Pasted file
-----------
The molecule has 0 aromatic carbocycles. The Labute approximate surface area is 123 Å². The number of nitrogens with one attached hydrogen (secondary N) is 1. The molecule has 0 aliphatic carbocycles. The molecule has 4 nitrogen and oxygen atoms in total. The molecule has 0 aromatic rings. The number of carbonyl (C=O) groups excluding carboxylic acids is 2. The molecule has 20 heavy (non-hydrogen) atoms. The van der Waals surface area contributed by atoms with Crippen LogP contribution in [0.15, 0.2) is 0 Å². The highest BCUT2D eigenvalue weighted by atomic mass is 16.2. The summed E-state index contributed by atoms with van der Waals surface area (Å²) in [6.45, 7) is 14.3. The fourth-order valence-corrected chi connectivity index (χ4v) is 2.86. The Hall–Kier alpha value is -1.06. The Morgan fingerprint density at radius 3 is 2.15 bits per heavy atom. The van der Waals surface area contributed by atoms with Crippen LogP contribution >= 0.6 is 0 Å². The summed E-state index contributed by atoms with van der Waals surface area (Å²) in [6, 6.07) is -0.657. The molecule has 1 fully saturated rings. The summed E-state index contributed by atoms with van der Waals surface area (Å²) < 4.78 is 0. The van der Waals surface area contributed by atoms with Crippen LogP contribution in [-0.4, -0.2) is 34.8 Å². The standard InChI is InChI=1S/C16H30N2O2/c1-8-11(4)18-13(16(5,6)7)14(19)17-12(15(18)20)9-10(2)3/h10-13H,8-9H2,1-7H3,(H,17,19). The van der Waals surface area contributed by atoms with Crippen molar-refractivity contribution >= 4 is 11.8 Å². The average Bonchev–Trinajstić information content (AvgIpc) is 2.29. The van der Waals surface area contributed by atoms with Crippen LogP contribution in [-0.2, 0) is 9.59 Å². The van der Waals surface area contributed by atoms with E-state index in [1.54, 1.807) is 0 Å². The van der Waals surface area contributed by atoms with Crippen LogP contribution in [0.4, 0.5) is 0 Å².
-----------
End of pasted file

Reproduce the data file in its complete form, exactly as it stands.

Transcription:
The molecule has 0 aromatic carbocycles. The Labute approximate surface area is 123 Å². The number of nitrogens with one attached hydrogen (secondary N) is 1. The molecule has 0 aliphatic carbocycles. The molecule has 4 nitrogen and oxygen atoms in total. The molecule has 0 aromatic rings. The number of carbonyl (C=O) groups excluding carboxylic acids is 2. The molecule has 20 heavy (non-hydrogen) atoms. The van der Waals surface area contributed by atoms with Crippen LogP contribution in [0.15, 0.2) is 0 Å². The highest BCUT2D eigenvalue weighted by atomic mass is 16.2. The summed E-state index contributed by atoms with van der Waals surface area (Å²) in [6.45, 7) is 14.3. The fourth-order valence-corrected chi connectivity index (χ4v) is 2.86. The Hall–Kier alpha value is -1.06. The Morgan fingerprint density at radius 3 is 2.15 bits per heavy atom. The van der Waals surface area contributed by atoms with Crippen LogP contribution >= 0.6 is 0 Å². The summed E-state index contributed by atoms with van der Waals surface area (Å²) in [6, 6.07) is -0.657. The molecule has 1 fully saturated rings. The summed E-state index contributed by atoms with van der Waals surface area (Å²) < 4.78 is 0. The van der Waals surface area contributed by atoms with Crippen LogP contribution in [-0.4, -0.2) is 34.8 Å². The standard InChI is InChI=1S/C16H30N2O2/c1-8-11(4)18-13(16(5,6)7)14(19)17-12(15(18)20)9-10(2)3/h10-13H,8-9H2,1-7H3,(H,17,19). The van der Waals surface area contributed by atoms with Crippen molar-refractivity contribution >= 4 is 11.8 Å². The average Bonchev–Trinajstić information content (AvgIpc) is 2.29. The van der Waals surface area contributed by atoms with Crippen LogP contribution in [-0.2, 0) is 9.59 Å². The van der Waals surface area contributed by atoms with E-state index in [1.54, 1.807) is 0 Å². The van der Waals surface area contributed by atoms with Crippen LogP contribution in [0.4, 0.5) is 0 Å².